Allowing individuals to take risks and step into the unknown is part and parcel with treating them as dignified adults.  This is not equivalent to encouraging recklessness; allowing risk does not mean being unsafe or setting people up to fail.  Rather, by supporting individuals in prudent risk-taking, and utilizing the wealth of teaching opportunities it unearths, we can bring meaning into peoples' lives.  Providing them with the opportunity to try new things, test their limits, and discover capabilities they never knew they had will help them to achieve goals that enrich their lives.

Imagine for a moment what it would be like if you were never allowed to take a risk, if others made all of your decisions for you, if others, not you, had the last word on what you were capable of.  You certainly wouldn't deserve such a life; nor do the people we support.

Person Centered Planning

Person Centered Planning

Person Centered Planning

image16

Eight Essential Hallmarks of Person Centered Planning​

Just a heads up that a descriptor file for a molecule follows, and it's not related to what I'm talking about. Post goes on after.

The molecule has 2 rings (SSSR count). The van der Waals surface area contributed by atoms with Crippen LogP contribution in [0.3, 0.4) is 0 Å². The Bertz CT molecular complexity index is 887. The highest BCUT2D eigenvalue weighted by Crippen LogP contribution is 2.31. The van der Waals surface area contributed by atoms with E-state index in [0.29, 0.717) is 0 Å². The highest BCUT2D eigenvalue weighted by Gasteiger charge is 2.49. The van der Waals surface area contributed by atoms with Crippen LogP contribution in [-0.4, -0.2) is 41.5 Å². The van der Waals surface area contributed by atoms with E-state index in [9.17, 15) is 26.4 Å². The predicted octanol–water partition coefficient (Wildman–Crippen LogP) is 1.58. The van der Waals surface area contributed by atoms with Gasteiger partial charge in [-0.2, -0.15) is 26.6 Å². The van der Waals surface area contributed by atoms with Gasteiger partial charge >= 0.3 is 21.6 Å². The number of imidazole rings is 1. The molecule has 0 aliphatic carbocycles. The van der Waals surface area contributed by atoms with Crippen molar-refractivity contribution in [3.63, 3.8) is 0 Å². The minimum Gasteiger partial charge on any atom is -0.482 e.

These eight hallmarks we feel are essential to the success of the person centered planning process. They are designed to achieve personal outcomes identified by the person themselves. Each hallmark has a set of performance indicators that help determine if you and people you support are moving forward in a manner that is truly person centered.

1.      The person and people important to him or her are included in lifestyle planning, and have the opportunity to express preferences, exercise control and make informed decisions. Indicators include:

·    The person and advocates participate in planning and discussions where decisions are made.

·    A diverse group of people, invited by the person, assist in planning and decision making.

 

 2.      The person’s routine and supports are based upon his or her interests, preferences, strengths, capacities and dreams. Indicators include:


·    The person’s dreams, interests, preferences, strengths, and capacities are explicitly acknowledged and consequently their plan drives activities and supports.

·    Supports are individualized and do not rely solely on preexisting models.

·    Supports result in goals and outcomes that are meaningful to the person.